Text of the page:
Home > Uncategorized > Models and measurement in economics: Wesley Mitchell in 1946

Models and measurement in economics: Wesley Mitchell in 1946

Noah Smith is not the first one to be puzzled by the rift between theory and measurement in economics. He states:

econ seems too focused on “theory vs. evidence” instead of using the two in conjunction. And when they do get used in conjunction, it’s often in a tacked-on, pro-forma sort of way, without a real meaningful interplay between the two. Of course, this is just my own limited experience, and there are whole fields – industrial organization, environmental economics, trade – that I have relatively limited contact with. So I could be over-generalizing. Nevertheless, I see very few economists explicitly calling for the kind of “combined approach” to modeling that exists in other sciences – i.e., using evidence to continuously restrict the set of usable models”..

But in 1946, in the wake of the war and the Keynesian revolution, Wesley C. Mitchell, long time head of the NBER (National bureau of Economic Research), one of the foremost economists of his time and one of the best students as well as a friend of Thorstein Veblen, held a “read the whole thing” speech (like much of this old stuff made available by the NBER) about “Empirical research and the future of economic science”. Eloquent (though not succinct) it bears in a somewhat depressing way on the ideas stated by Smith  (though Mitchell restricts himself much less to the Ivory Tower than Smith does):

There is better prospect than before that men who think of themselves as theorists will absorb into their work the methods and findings of realistically minded investigators, while the latter will make such free use of the concepts and procedures of theorists that no one will know on which side of the old line of demarcation he stands. In fine, the years near at hand may see the beginnings of an economics worthy to be called a science. Rapid progress toward that goal is not to be expected. The great drawbacks of empirical research in comparison with speculative reasoning are that it is much more laborious, Slower, and more dependent on financial support. The speculative reasoner must think hard; his is no easy task. But if gifted with logical acumen, he can select a set of assumptions interesting to him, and think Empirical Research and the Development of Economic Science out their implications by himself. If he has a funded income, or earns a living salary by work that does not exhaust his energy, he can get on without financial grants. In a relatively short time he can cover much ground, and, barring logical errors, arrive at conclusions incontestably true in the sense that they are necessary consequences of his assumptions. The empirical investigator, on the contrary, requires mass observations and considerable intimacy with actual practices; to extract the meaning from his data he needs assistants whose salaries few scholars can pay out of their own pockets”.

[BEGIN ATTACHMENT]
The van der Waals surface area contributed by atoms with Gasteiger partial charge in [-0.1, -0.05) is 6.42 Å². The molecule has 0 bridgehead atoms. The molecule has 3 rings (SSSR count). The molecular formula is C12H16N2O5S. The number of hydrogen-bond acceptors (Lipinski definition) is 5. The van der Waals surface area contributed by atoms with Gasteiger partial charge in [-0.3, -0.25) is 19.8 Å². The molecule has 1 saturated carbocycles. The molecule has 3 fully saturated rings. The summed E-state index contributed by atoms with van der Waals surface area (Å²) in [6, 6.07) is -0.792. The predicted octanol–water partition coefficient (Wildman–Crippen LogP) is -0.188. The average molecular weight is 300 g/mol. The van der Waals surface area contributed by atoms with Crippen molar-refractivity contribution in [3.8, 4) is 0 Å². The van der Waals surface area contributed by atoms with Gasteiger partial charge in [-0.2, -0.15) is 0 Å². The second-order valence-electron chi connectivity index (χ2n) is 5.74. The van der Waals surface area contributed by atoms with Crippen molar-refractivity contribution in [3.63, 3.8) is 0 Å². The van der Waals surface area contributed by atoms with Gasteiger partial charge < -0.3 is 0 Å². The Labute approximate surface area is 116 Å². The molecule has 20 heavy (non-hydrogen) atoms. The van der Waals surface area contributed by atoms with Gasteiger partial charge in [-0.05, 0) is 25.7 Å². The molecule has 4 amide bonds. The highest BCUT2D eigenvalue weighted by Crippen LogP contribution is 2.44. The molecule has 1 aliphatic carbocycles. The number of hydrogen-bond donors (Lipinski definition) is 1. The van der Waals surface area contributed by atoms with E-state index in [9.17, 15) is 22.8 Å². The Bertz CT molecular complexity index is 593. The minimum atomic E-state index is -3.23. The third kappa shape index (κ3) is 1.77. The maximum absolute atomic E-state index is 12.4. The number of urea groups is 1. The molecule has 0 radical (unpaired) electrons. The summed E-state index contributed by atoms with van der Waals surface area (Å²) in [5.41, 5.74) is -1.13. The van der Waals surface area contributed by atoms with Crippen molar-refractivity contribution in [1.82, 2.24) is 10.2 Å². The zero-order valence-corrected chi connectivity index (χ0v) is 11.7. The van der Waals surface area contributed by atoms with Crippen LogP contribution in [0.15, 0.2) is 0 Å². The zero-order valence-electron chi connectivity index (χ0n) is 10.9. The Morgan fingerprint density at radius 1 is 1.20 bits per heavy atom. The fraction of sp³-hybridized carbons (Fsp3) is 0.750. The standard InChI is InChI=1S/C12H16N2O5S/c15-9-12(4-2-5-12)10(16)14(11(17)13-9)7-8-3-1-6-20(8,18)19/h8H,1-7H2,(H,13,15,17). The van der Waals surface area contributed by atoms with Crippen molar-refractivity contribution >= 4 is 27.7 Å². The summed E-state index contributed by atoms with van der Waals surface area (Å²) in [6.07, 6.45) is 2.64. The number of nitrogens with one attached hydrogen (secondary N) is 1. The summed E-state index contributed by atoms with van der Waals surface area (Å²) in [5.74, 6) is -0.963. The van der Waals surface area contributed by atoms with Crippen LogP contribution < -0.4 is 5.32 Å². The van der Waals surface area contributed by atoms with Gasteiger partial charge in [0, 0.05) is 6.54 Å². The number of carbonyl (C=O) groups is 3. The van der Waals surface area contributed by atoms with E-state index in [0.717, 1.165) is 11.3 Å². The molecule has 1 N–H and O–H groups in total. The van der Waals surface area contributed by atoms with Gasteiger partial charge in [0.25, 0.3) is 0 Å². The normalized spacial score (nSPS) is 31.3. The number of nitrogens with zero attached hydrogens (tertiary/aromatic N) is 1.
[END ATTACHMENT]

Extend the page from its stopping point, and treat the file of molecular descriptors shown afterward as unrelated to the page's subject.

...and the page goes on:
See p. 16 for his institutional stance. I’m afraid the ideas of Noah Smith indicate there still is a problem. Much has been accomplished, be sure of that. But a rift still exits. Here are my takes on models and measurement in economics: the concepts, social worlds and even the language of economic statistics and economic theory are not always congruent. Plus ça change, plus c’est la même chose. Why?

  1. dmf
  2. May 16, 2017 at 11:16 am

    “All politics is local” was used by Washington AP bureau chief Byron Price in 1932. Tip O’Neill (future House Speaker) first used the term in 1935, when he entered politics. But Tip O’Neill used if often and made it his own. It’s a truism, obviously. But if that’s the case how is the Leviathan (to use Hobbes’ wording) or the macro (to use modern economics’ wording) created? Hobbes saw the macro as the result of transactions. I agree. Except for these transactions the two are the same. To understand this we first have to reject the proposition that actors can be of different or the same size. The actors are not. But they are made to appear of different or the same size. How do humans create durable, time-spanning actors called macro, structural, etc? The answer is actually rather simple. A difference in relative size is obtained when a micro-actor can, in addition to enlisting other bodies, also enlist a great number of durable materials. In other words, humans create macro actors by adding other bodies (supporters, defenders) and as many durable items (buildings, machines, labels) as possible. The marco is a thus a cumulative creation. Growing and shrinking over time, losing and gaining mass, changing its relations to micro actors. This creation work went on long before social scientists (including economists) ever “observed” humans and goes on now right under the noses of social scientists, who miss most it because the social scientists assume actors can be either of different or the same size. Social scientists never glimpse the work of making macro actors. That’s quite a failure for the social scientists. Unfortunately, not its only one. Economists have struck out on their own in creating macro actors. Economists call them models. Lots of human bodies and durable materials (e.g., universities, economics departments, economics journals) get the job done. I may be mistaken, but I don’t believe economists have any real insight into what they’re doing. For supposed scientists they seem to reflect little on this massive work campaign.

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